Teaching Matters: A Reflection

Teaching Matters: A Reflection

As my third year of teaching comes to an end, I have many ideas and thoughts swimming around in my head. Some of them are just lolling about doing a doggy paddle, others are quite lucid and swimming in an orderly fashion like freestyle, and others are bobbing about waiting for some impetus to morph into something coherent.

Next year I’ll be teaching at one of the oldest girls only schools in South Africa (specifically the oldest school in Johannesburg). The shift is quite significant given that my current school is celebrating its fourth anniversary this year. In trying to reflect about being a young teacher at a fairly new school, I have wondered if I have what it takes to be part of a school with an established identity, ethos and culture. Part of me is anxious about the new experience but part of me is also quite relaxed because as someone who went to a girls only school for twelve years, I’ve convinced myself I know “the code” and there’s a strange comfort in that knowledge.

Parts of my anxieties are mostly as a result of my own ideas about education. When I started teaching, I had a vision of what kind of teacher I would be and more importantly what kind of students I would teach. Colleagues and I recently reflected on our naivety when we started teaching: we all wanted to teach in township schools because we thought that was where the most value could be made. And then we started teaching at well-established schools and realised how grateful we were that we had found opportunities to teach in functional schools that deliver quality education. My volunteering experience in township  left me confused and scarred by what I witnessed in those schools.  We began to realise that as insiders in the school system, teaching is much harder than people think. It’s challenging and gruelling and rewarding all at once. And if one is to become a good teacher who can make a difference, one has to teach in a school that allows them to be a good teacher.

I have also been confronted with the prospect of furthering my own education and doing a Ph.D. Fortunately or unfortunately, I have decided to let that project go. I am at pains with what it means to further my own education when the climate calls for those of us who have received a great education to extend ourselves for the benefit of others. A Ph.D is a valuable and important pursuit but it is also personal and even individualist at best. In my opinion, I am the only person who benefits from a Ph.D (as well as the supervisor and the institution that makes money from a Ph.D student). Many argue that a Ph.D is akin to a long-term investment because it opens doors and establishes one in an elite group in society and therefore one can be more influential in this position. I recognize the discussion about the importance of Ph.D. graduates, but that is not the focus of this piece.

With this highest post-graduate degree, I could find myself in a policymaking position or a thought leader within my particular areas of interest. I would write journal articles, write books and speak on various platforms about my area of discipline. This would be valuable and even far more glamorous than my current position as a high school teacher. But to what end? Given what I know about education and young people now that I am a teacher, would being in the academy be more valuable? I haven’t found the answer to that question and some might say I am asking the wrong question.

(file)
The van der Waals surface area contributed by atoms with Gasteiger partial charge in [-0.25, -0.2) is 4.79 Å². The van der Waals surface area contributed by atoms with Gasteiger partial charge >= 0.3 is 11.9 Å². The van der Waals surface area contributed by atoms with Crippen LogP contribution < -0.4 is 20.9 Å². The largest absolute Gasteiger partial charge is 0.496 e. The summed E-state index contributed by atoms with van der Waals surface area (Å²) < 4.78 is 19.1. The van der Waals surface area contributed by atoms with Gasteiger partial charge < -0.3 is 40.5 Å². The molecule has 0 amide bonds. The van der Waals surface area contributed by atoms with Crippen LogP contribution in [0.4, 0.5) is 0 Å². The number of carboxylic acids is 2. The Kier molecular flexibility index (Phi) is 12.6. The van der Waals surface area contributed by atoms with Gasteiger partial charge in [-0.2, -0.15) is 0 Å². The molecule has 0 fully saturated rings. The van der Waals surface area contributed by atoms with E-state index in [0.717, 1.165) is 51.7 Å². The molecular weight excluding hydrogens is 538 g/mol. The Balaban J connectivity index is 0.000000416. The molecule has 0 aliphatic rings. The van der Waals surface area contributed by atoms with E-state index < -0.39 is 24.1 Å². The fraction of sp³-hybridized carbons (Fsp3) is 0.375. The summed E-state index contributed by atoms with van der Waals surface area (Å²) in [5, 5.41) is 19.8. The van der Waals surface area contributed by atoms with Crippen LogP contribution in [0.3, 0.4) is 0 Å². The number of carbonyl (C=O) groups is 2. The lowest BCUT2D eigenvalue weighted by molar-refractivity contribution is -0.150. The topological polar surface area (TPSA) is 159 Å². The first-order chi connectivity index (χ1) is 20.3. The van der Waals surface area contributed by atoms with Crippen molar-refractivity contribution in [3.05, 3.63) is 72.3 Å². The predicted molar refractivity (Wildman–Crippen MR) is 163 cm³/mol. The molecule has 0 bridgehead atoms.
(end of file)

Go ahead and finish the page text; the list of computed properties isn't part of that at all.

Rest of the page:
So maybe that’s why I’m making peace with putting the Ph.D aside for a while, because being a teacher matters. No more than solitary research, but it matters. This is not to say that teaching at a tertiary level is not valuable. In the South African context, one could argue that getting more teachers in primary and secondary level would greatly improve the current state of education which will have consequences for higher education and the options available to young people once they leave school. Which is why the idea of starting a school is also alluring. It would be another way of “making the circle bigger”—using education as a tool that can allow people to participate economically and politically in meaningful ways. This is in spite of my doubts about the role education has played in South Africa’s transformation thus far. As it stands, the education system exacerbates the gap between the rich and the poor and ruins the promise of education for poor people. The Grade 12 results will be released in about a month’s time and we will see how this is the case. IEB students from private schools will have better results when compared to the public education system and we will shake our heads in disbelief and hopefully wonder, how can this be turned around?

The formative years in education are about “making the circle bigger”. In becoming a teacher I thought that I would be making a difference in someone’s life no matter how big or small. My presence as an adult who cares, questions, makes mistakes and apologises afterwards matters to young people because, well, it matters.

Athambile Masola

Athambile Masola is a teacher at Claremont High School. She has a Masters in Education from Rhodes University. She was previously named one of the Mail and Guardian’s Top 200 Young South Africans. She also writes for FeministsSa.com, the Mandela Rhodes Scholars Thought Leader page and on her blog: ixhantilam.

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